(Ebooks have it even worse because ereaders treat everything as XML, which allows for no errors. Which just makes the current status quo in ebook production that more insane.)
Hand-editing markup or CSS should never be done as a part of a website’s publishing process unless it’s a web developer’s personal website. Even then, they should have the sense not to do it unless they just can’t avoid it.
Write out the themes/templates by hand. Test the hell out of them. Then use either a simplified markup language (like markdown) or a CMS’s rich text editor to write and publish. Fewer errors. Less QA. Nobody touches the HTML (it’s all generated from templates, etc.). Everybody wins.
The worst, least semantic, markup I have ever seen didn’t come from WYSIWIG web design tools. It’s generally either hand-written markup or generated by an ignorant, lazy, server-side programmer.
A few CMSes I’ve seen that transitioned from table-based layouts to div-based layouts, for example, didn’t actually change the markup’s structure, but just replaced everything with divs (think thousands of nested divs instead of table, tr, and td tags). The result was a nightmare to work with.
Even the worst tool-generated markup isn’t as bad as the crap people write out by hand or some of the indistinct tag goo generated by a lazy server-side programmer.
Most modern CMSes generate tolerable markup because their survival depends on it. SEO is a major driving force in web development and the foundation of good SEO is good markup.
The exceptions are WYSIWIG tools such as Hype, but they are both edge cases (you wouldn’t use them for every page) and specialised (there isn’t much harm done if the markup for an animation isn’t that semantic). They also improve over time. Dreamweaver generates much better code now than it did a few years ago. There’s no reason to assume other, newer, tools won’t improve as well.
Complex and powerful design tools (the web equivalent to Indesign) are an edge case in web development. Most of the time you create a theme that matches the specific design needs of the client and there isn’t any need to do a complex custom design after the fact.
Given how extensible CMSes today are, there is no reason to believe that even the most complex design needs can’t be met by a combination of a custom theme and plugins/extensions to the CMS. There are very few cases that aren’t covered by this and it has the benefit of being able to reuse the design as often as you want.
At worst, you’d have to do a custom job in django or something similar.
Even one-off publications would benefit from this process as it enables the writers and editors to preview the final work throughout the writing process, which tends to improve the quality of the project’s structure and generated markup enormously.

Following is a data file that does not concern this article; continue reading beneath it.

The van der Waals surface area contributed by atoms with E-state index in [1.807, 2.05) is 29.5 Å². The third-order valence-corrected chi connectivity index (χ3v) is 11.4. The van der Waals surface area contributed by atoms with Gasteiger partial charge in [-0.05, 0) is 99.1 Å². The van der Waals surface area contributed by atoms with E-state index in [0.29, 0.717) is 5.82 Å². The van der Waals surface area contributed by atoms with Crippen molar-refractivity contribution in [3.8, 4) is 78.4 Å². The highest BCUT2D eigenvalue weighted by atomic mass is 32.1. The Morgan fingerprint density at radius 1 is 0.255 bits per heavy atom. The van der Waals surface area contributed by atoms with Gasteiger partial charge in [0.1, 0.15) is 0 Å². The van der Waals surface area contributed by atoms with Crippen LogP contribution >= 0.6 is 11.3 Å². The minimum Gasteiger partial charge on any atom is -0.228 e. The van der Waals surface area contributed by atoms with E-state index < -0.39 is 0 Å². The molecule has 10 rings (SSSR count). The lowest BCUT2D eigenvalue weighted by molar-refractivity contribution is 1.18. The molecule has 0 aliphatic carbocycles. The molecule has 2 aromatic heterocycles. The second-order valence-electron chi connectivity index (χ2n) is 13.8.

So, there’s no reason why theme-based development can’t address complexity in design as long as it’s a standard complexity based on a reused design language.
For this to work in the ebook context there needs to be a single ebook platform (that’s why I called it an utopian fantasy, an ideal to aim for, in the original post). It needs to reach the same state as the web platform does once IE10 is released. (The web being a single platform despite its variances.) That one platform thing is an inevitability, but it looks like it might take decades.
There’s also a difference between single app one-button-publishing (one app to serve all) and an ecosystem of simple publishing tools and extensible systems. I’m advocating the latter.
The more difficult and complex the ebook is, the greater the likelihood is that it should have been a website or an app. The means need to suit the ends (to use John Dewey’s terms). A lot of what is non-fiction in publishing today is being taken over by websites and apps. They should be websites or apps. Trying to extend ebooks to cover all of these use cases (ends) is foolish.
It’s crazy that I can only buy Merriam-Webster’s English Usage Dictionary as a Kindle book and not as an app. It’s a piece of work that would benefit enormously from a custom interface, detailed searching and cross-referencing tools, and other custom gewgaws that a bespoke app could give it. Ereader platforms can never address all of those specialised features for every specialised genre of text.
(Tech references belong on the web, for example, which is why Safari Books is such a piece of genius).
Some works – some ends – do benefit from the means that ebooks and ereaders afford. But the longer ebook development and production remains as difficult as it is, the more appealing websites and apps become as alternative means to those ends.
Fixing these processes – simplifying them drastically – is key towards making sure that ebook growth doesn’t stall once fiction and simple non-fiction has transitioned. It isn’t the manifest destiny of ebooks to rule all publishing.
Unless the industry gets its act together, large parts of publishing will migrate over to the web and to apps, not to ebooks.
Web production isn’t ideal. It’s a highly flawed process based on inherently insecure technologies that are always on the verge of broken. But even at its worst (which would be mobile web dev, today) it doesn’t even come close to being as broken as ebook development.
The current state of ebook production is insane. The sooner people realise this and accept it, the sooner they can work towards fixing it.